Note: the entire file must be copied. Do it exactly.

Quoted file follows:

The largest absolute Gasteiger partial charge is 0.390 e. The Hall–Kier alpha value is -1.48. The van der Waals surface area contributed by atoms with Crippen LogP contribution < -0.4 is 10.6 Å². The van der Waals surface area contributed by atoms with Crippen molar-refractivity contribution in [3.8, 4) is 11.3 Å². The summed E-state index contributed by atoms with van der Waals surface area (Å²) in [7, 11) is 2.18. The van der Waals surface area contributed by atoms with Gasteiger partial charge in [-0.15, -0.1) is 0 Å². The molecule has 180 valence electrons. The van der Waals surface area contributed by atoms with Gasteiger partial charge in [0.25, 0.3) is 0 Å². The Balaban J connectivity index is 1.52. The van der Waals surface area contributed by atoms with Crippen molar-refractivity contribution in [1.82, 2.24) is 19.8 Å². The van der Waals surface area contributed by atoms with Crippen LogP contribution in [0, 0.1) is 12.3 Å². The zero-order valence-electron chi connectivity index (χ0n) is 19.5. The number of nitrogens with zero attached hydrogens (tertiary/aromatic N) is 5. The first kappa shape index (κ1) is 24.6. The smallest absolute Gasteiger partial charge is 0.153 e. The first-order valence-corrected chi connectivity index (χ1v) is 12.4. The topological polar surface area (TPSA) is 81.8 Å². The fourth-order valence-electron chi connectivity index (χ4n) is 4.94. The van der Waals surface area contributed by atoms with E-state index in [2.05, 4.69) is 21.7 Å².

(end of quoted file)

The largest absolute Gasteiger partial charge is 0.390 e. The Hall–Kier alpha value is -1.48. The van der Waals surface area contributed by atoms with Crippen LogP contribution < -0.4 is 10.6 Å². The van der Waals surface area contributed by atoms with Crippen molar-refractivity contribution in [3.8, 4) is 11.3 Å². The summed E-state index contributed by atoms with van der Waals surface area (Å²) in [7, 11) is 2.18. The van der Waals surface area contributed by atoms with Gasteiger partial charge in [-0.15, -0.1) is 0 Å². The molecule has 180 valence electrons. The van der Waals surface area contributed by atoms with Gasteiger partial charge in [0.25, 0.3) is 0 Å². The Balaban J connectivity index is 1.52. The van der Waals surface area contributed by atoms with Crippen molar-refractivity contribution in [1.82, 2.24) is 19.8 Å². The van der Waals surface area contributed by atoms with Crippen LogP contribution in [0, 0.1) is 12.3 Å². The zero-order valence-electron chi connectivity index (χ0n) is 19.5. The number of nitrogens with zero attached hydrogens (tertiary/aromatic N) is 5. The first kappa shape index (κ1) is 24.6. The smallest absolute Gasteiger partial charge is 0.153 e. The first-order valence-corrected chi connectivity index (χ1v) is 12.4. The topological polar surface area (TPSA) is 81.8 Å². The fourth-order valence-electron chi connectivity index (χ4n) is 4.94. The van der Waals surface area contributed by atoms with E-state index in [2.05, 4.69) is 21.7 Å².